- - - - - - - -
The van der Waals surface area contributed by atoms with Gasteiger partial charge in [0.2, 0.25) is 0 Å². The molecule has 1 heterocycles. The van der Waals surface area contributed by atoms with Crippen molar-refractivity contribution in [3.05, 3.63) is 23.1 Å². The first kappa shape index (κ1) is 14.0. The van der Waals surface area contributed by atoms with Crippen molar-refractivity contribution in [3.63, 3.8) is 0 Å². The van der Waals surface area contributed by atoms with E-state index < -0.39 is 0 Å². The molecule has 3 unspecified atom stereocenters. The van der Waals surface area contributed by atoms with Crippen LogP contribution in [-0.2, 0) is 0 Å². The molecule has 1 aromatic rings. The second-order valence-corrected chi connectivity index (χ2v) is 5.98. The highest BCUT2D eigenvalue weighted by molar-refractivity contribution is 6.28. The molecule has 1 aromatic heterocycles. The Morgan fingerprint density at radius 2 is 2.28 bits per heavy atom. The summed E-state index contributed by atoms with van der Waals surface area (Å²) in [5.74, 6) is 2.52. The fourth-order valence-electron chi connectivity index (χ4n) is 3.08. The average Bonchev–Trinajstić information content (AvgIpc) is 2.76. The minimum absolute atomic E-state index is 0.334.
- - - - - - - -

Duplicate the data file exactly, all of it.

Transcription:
The van der Waals surface area contributed by atoms with Gasteiger partial charge in [0.2, 0.25) is 0 Å². The molecule has 1 heterocycles. The van der Waals surface area contributed by atoms with Crippen molar-refractivity contribution in [3.05, 3.63) is 23.1 Å². The first kappa shape index (κ1) is 14.0. The van der Waals surface area contributed by atoms with Crippen molar-refractivity contribution in [3.63, 3.8) is 0 Å². The van der Waals surface area contributed by atoms with E-state index < -0.39 is 0 Å². The molecule has 3 unspecified atom stereocenters. The van der Waals surface area contributed by atoms with Crippen LogP contribution in [-0.2, 0) is 0 Å². The molecule has 1 aromatic rings. The second-order valence-corrected chi connectivity index (χ2v) is 5.98. The highest BCUT2D eigenvalue weighted by molar-refractivity contribution is 6.28. The molecule has 1 aromatic heterocycles. The Morgan fingerprint density at radius 2 is 2.28 bits per heavy atom. The summed E-state index contributed by atoms with van der Waals surface area (Å²) in [5.74, 6) is 2.52. The fourth-order valence-electron chi connectivity index (χ4n) is 3.08. The average Bonchev–Trinajstić information content (AvgIpc) is 2.76. The minimum absolute atomic E-state index is 0.334.